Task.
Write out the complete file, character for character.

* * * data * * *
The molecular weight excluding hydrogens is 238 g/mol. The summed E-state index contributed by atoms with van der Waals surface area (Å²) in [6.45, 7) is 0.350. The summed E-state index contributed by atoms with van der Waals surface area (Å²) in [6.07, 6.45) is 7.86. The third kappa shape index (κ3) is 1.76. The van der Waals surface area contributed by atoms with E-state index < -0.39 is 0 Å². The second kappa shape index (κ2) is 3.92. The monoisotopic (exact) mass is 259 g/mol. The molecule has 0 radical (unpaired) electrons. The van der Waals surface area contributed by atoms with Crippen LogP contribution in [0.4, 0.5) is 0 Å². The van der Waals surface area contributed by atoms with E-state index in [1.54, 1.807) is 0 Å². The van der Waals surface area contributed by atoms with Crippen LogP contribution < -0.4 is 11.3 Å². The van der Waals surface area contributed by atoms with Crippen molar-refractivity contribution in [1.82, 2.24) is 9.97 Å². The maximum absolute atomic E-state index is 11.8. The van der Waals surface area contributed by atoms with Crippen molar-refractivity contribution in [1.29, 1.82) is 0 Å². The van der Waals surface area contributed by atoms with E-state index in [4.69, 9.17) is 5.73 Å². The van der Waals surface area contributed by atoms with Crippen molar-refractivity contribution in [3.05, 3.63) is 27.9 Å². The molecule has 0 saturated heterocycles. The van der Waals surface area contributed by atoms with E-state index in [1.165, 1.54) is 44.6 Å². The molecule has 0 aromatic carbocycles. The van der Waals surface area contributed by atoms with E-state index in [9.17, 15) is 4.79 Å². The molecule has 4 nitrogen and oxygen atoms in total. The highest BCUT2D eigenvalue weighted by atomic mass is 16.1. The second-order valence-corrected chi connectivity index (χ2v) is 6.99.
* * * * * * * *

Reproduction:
The molecular weight excluding hydrogens is 238 g/mol. The summed E-state index contributed by atoms with van der Waals surface area (Å²) in [6.45, 7) is 0.350. The summed E-state index contributed by atoms with van der Waals surface area (Å²) in [6.07, 6.45) is 7.86. The third kappa shape index (κ3) is 1.76. The van der Waals surface area contributed by atoms with E-state index < -0.39 is 0 Å². The second kappa shape index (κ2) is 3.92. The monoisotopic (exact) mass is 259 g/mol. The molecule has 0 radical (unpaired) electrons. The van der Waals surface area contributed by atoms with Crippen LogP contribution in [0.4, 0.5) is 0 Å². The van der Waals surface area contributed by atoms with E-state index in [1.54, 1.807) is 0 Å². The van der Waals surface area contributed by atoms with Crippen LogP contribution < -0.4 is 11.3 Å². The van der Waals surface area contributed by atoms with Crippen molar-refractivity contribution in [1.82, 2.24) is 9.97 Å². The maximum absolute atomic E-state index is 11.8. The van der Waals surface area contributed by atoms with Crippen molar-refractivity contribution in [1.29, 1.82) is 0 Å². The van der Waals surface area contributed by atoms with E-state index in [4.69, 9.17) is 5.73 Å². The van der Waals surface area contributed by atoms with Crippen molar-refractivity contribution in [3.05, 3.63) is 27.9 Å². The molecule has 0 saturated heterocycles. The van der Waals surface area contributed by atoms with E-state index in [1.165, 1.54) is 44.6 Å². The molecule has 0 aromatic carbocycles. The van der Waals surface area contributed by atoms with E-state index in [9.17, 15) is 4.79 Å². The molecule has 4 nitrogen and oxygen atoms in total. The highest BCUT2D eigenvalue weighted by atomic mass is 16.1. The second-order valence-corrected chi connectivity index (χ2v) is 6.99.